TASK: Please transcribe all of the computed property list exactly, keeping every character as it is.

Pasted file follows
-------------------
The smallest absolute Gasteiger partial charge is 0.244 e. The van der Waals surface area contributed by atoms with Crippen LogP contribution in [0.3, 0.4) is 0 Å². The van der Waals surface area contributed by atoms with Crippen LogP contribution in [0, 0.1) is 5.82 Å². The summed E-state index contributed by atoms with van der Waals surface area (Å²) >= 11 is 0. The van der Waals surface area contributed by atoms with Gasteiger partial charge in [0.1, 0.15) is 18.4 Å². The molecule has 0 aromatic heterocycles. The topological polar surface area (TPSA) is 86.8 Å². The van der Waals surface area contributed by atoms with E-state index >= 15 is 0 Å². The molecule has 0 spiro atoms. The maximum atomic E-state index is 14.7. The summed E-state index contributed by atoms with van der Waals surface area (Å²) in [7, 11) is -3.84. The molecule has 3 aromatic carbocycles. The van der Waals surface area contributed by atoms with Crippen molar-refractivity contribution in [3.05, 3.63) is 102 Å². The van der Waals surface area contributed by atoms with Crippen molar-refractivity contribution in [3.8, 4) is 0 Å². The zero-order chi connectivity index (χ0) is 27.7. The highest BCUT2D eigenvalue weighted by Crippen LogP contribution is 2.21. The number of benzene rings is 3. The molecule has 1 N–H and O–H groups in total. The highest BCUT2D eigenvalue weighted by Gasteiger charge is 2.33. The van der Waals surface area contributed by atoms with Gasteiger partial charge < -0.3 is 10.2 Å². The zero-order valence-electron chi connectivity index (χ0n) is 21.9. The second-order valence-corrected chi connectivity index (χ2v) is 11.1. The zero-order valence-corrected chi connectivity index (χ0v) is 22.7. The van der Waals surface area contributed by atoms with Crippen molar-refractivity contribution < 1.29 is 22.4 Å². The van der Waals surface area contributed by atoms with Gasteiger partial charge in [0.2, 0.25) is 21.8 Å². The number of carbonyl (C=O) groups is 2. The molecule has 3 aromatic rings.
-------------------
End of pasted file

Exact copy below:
The smallest absolute Gasteiger partial charge is 0.244 e. The van der Waals surface area contributed by atoms with Crippen LogP contribution in [0.3, 0.4) is 0 Å². The van der Waals surface area contributed by atoms with Crippen LogP contribution in [0, 0.1) is 5.82 Å². The summed E-state index contributed by atoms with van der Waals surface area (Å²) >= 11 is 0. The van der Waals surface area contributed by atoms with Gasteiger partial charge in [0.1, 0.15) is 18.4 Å². The molecule has 0 aromatic heterocycles. The topological polar surface area (TPSA) is 86.8 Å². The van der Waals surface area contributed by atoms with E-state index >= 15 is 0 Å². The molecule has 0 spiro atoms. The maximum atomic E-state index is 14.7. The summed E-state index contributed by atoms with van der Waals surface area (Å²) in [7, 11) is -3.84. The molecule has 3 aromatic carbocycles. The van der Waals surface area contributed by atoms with Crippen molar-refractivity contribution in [3.05, 3.63) is 102 Å². The van der Waals surface area contributed by atoms with Crippen molar-refractivity contribution in [3.8, 4) is 0 Å². The zero-order chi connectivity index (χ0) is 27.7. The highest BCUT2D eigenvalue weighted by Crippen LogP contribution is 2.21. The number of benzene rings is 3. The molecule has 1 N–H and O–H groups in total. The highest BCUT2D eigenvalue weighted by Gasteiger charge is 2.33. The van der Waals surface area contributed by atoms with Gasteiger partial charge < -0.3 is 10.2 Å². The zero-order valence-electron chi connectivity index (χ0n) is 21.9. The second-order valence-corrected chi connectivity index (χ2v) is 11.1. The zero-order valence-corrected chi connectivity index (χ0v) is 22.7. The van der Waals surface area contributed by atoms with Crippen molar-refractivity contribution < 1.29 is 22.4 Å². The van der Waals surface area contributed by atoms with Gasteiger partial charge in [0.2, 0.25) is 21.8 Å². The number of carbonyl (C=O) groups is 2. The molecule has 3 aromatic rings.